Amazon’s grand unveiling of the Kindle Fire tablet seems to have ignited some much-needed life into the struggling tablets market, with the online giant using price as its ultimate route to market success.
The aggressive $199 (£127) price tag on the Kindle Fire suggests a willingness to subsidise the new device so that it can aggressively grow its market share and challenge the dominance of Apple’s iPad models in Europe’s tablet market. The iPad had a 67% share in Q2 2011, according to IDC. Samsung’s Galaxy Tab family is its nearest competitor, with just 7%.
David McQueen, principal analyst at Informa Telecoms & Media, says: ‘At $199, the Fire is sure to be a highly disruptive product in the tablet market, particularly in the lead up to Christmas, and not only with other tablet manufacturers but also those that have yet to embrace cloud services. It is arguably the use of the cloud that could be the real game changer in the tablet market, although the Fire is going to put a lot of competitive pressure on both the Nook (from Barnes & Noble) and other tablet manufacturers in the seven-inch space.’
But this low price tag is an indicator of just how troubled the tablet marketplace has become for mobile manufacturers. The Kindle Fire may have been launched at a lower price point, but rival products like the HP TouchPad, HTC Flyer and BlackBerry PlayBook started with high prices and were heavily discounted just months after high-profile launches.
Ovum’s principal analyst Adam Leach says launching with an attractive price tag will be key to Amazon’s success: ‘The pricing is critical to gain traction in the tablet market, where the iPad has effectively become the de facto standard. It has slaughtered every Android tablet on the market, which have failed to attract consumers by matching the iPad’s price point without matching its content offering. However, the Kindle Fire has access to Amazon’s Kindle Store and is half the price of the cheapest iPad model.’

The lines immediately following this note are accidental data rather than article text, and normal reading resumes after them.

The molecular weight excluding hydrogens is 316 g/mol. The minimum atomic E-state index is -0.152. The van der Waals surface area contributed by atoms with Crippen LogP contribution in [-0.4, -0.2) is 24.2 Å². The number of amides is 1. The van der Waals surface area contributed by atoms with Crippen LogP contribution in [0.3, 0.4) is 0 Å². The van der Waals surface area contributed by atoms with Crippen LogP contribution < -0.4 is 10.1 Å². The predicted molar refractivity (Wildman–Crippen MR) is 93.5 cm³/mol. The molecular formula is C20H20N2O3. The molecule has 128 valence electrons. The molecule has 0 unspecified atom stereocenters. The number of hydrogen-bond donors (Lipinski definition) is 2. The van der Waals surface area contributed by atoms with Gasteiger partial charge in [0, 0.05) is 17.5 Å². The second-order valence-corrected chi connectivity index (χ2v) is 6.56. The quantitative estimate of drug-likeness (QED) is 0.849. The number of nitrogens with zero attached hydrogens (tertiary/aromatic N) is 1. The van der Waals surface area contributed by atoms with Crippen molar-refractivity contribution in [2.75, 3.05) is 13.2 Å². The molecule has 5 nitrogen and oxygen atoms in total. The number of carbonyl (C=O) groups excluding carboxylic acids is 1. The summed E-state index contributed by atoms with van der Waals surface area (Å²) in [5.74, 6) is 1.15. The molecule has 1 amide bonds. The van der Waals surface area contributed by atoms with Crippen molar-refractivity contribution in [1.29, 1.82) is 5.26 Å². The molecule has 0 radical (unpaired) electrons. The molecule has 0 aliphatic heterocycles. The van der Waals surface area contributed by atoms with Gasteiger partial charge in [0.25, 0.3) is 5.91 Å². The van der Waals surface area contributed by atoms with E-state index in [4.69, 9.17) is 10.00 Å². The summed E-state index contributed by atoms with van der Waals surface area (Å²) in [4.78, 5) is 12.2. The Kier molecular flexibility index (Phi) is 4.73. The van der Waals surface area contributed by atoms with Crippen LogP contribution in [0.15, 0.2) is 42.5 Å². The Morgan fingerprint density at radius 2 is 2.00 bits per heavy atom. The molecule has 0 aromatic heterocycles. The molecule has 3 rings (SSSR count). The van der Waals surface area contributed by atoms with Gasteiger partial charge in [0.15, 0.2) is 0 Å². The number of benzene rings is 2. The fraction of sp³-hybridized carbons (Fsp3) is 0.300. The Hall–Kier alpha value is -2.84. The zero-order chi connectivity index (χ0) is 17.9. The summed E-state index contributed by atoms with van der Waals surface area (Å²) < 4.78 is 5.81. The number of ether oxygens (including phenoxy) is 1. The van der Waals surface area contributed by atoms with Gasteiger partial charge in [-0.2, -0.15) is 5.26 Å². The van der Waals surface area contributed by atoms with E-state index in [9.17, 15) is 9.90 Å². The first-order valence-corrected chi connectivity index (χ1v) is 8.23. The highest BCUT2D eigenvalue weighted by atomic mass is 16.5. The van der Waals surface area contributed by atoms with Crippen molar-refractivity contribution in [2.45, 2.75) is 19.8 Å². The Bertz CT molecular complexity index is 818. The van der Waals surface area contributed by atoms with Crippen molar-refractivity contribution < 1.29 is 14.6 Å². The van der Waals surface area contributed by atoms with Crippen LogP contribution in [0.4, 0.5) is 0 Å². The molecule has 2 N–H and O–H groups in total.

Marketing experts agree that launching into the market at a low price point and focusing on content consumption rather than 3G will be the Kindle Fire’s strongest asset in a stagnant market.
Alexandre Mars, CEO of Phonevalley and head of mobile at Publicis Groupe, says: ‘The iPad has worked well because it offered the same smart opportunities as the iPhone on a large screen.
The Kindle had the upper hand on books for so long, forcing Apple to rush out iBooks to compete. The Fire will present the same challenge to Apple because Amazon has a solid ecosystem behind it to sell more content. The low price will lure in consumers looking for a multimedia device.’
However, mobile buyers remain sceptical that the Kindle Fire will provide competition for the iPad, arguing that its reliance on Wi-Fi, rather than its own mobile connection will prevent operators from making any profit from the device.
‘It seems that tablet consumers and sellers start to behave strangely whenever the price for a tablet drops, no matter how unappealing the slate was at a higher price only a month ago. So the price point is right, but no mobile company will make anything from it. If anything, it may be a new mobile marketing success,’ one says.
Amazon does have one advantage over other manufacturers – millions of people already visit its site on a regular basis, which may make it a new ‘sleeping giant’. Perhaps this will be the key challenge for operators looking to find their place in the fast-changing tablet market.
The Kindle Fire’s attractive price may enable it to join the iPad as one of the few successful tablets. So where does that leave everyone else?
Informa’s McQueen says: ‘Amazon will finally prove to the world that size doesn’t matter but value for money does, which will be a big lesson for RIM and for other players who have already tried to launch tablets with seven-inch displays or less. I believe this launch will mark the second phase of the market development for tablets, where product differentiation, brand competition, and price elasticity will be the main drivers.’